Tips to successfully deal with setbacks
From injury to illness to fitness plateaus, everyone (including us pros!) encounter setbacks in our triathlon journeys at one time or another. Learning how to cope with tough circumstances, overcome and come back a stronger person and athlete is essential. This has never been more relevant for me than right now, as I will be shortly undergoing surgery to correct hip impingement and repair a torn hip labrum.
Helen Keller once eloquently said that “character cannot be developed in ease and quiet. Only through experience of trial and suffering can the soul be strengthened, ambition inspired, and success achieved.” Although our setbacks can be overwhelming, difficult and seemingly unending at times, we can rest assured that they are making us stronger and ultimately make the comeback that much sweeter and more meaningful! Here are a few ways that have helped me successfully deal with setbacks:
1. Acceptance is key - For several weeks, I was in-denial about the seriousness of my injury. Like many, I have an extremely high pain-tolerance, as well as a knack for compartmentalizing my emotions and pushing hard through setbacks. It goes against my nature to “take a step back,” breathe and accept the physical (and mental) rest from training/racing that is so often necessary to make a successful comeback. If something consistently does not “feel right” physically, mentally or emotionally, don’t ignore it or just hope it will eventually go away. Seek medical or professional help! Accepting that there indeed is an issue is the first step forward towards recovery.
2. Give yourself some grace - As type-A, high-achieving athletes we are often our own biggest critics. I blamed myself for the injury and had negative thoughts for a few days following the diagnosis. Viewing setbacks as opportunities to learn and grow is essential and we must give ourselves some grace during this process. Constantly dwelling on or beating ourselves up about perceived failures leads us down a rocky road. Injuries, illnesses and other setbacks are part of life, especially the triathlon life! It has helped immensely to talk to friends and family, as well as journal and pray. All of these have been healthy mediums for myself to process emotions and thoughts related to the setback.
3. Leave no stone unturned - Injuries, illnesses and other setbacks can not always be prevented, but always present an opportunity to meaningfully reflect back on training, racing and lifestyle choices. Trying to identify causes of a setback, especially in the case of injury, can be helpful in preventing recurrence. After reflection with my coach and doctor, we believed that an increase in run mileage on hard pavement and extra life stress due to moving likely pushed my body over the edge. Knowledge is power and successful athletes don’t necessarily train harder, they train smarter. This setback has given me valuable knowledge about how to move forward with training once I am recovered. Consulting with a trusted doctor, clinical psychologist, registered dietitian or any number of sports professionals can play a huge role in “leaving no stone unturned” and getting answers needed to move forward.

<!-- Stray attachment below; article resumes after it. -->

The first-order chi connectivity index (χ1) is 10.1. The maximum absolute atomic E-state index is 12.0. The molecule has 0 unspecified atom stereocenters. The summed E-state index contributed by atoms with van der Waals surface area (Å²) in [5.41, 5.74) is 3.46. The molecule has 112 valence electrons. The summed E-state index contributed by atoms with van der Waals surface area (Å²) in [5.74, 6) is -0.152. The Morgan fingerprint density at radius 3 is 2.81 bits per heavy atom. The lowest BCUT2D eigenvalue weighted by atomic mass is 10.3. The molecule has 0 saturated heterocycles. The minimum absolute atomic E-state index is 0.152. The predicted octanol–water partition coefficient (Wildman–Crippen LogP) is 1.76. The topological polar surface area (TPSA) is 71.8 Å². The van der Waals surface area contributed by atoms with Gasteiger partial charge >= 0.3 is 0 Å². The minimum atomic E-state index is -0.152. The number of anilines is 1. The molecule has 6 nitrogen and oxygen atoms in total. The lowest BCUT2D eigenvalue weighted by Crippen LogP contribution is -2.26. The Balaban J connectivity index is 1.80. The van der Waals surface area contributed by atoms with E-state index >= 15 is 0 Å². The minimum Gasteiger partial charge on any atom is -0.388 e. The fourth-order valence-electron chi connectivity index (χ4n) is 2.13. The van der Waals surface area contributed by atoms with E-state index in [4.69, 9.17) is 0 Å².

4. Focus on what you can control - It is easy to become overwhelmed or feel like everything is spinning out of control during setbacks. Accepting that which is out of our control is the first step. Identifying that which is in our control is the next. Attitude and how we perceive our setbacks is an important part of that. Maintaining daily, positive inner self-talk and thoughts that affirm our personal strengths is incredibly helpful in setbacks of all forms. Much of how we respond to setbacks is controllable as well. With injuries, it might be possible to focus on strengthening weaker areas, like swim technique, if the injury makes running difficult. During illness, staying hydrated and getting healthy meals might be another area within your control. Whatever the setback, awareness and action regarding controllable matters are a huge part of a successful return to sport.
5. Keep calm and carry on - Finding joy and peace during a setback sometimes seems like an impossible task. Triathlon, and the amazing community, bring so much happiness into our lives. As result, it can feel like part of our identity is being stripped away if our abilities or capacity to train or race are limited. Finding other things that infuse joy and purpose into my life has been a huge part of the coping process. Less time training for the time being has allowed me to focus on my relationships and being the best wife, daughter, sister and friend I can be, as well as developing professionally as a mentor for young athletes. This has been a dream for a long time, but I just didn’t have the time to get around to it! Setbacks can be blessings in disguise and can lead to personal growth if we stay positive, calm and carry on with the many other wonderful aspects of our lives that make us who we are!
By Sophie Watts - Zoot Professional Triathlete
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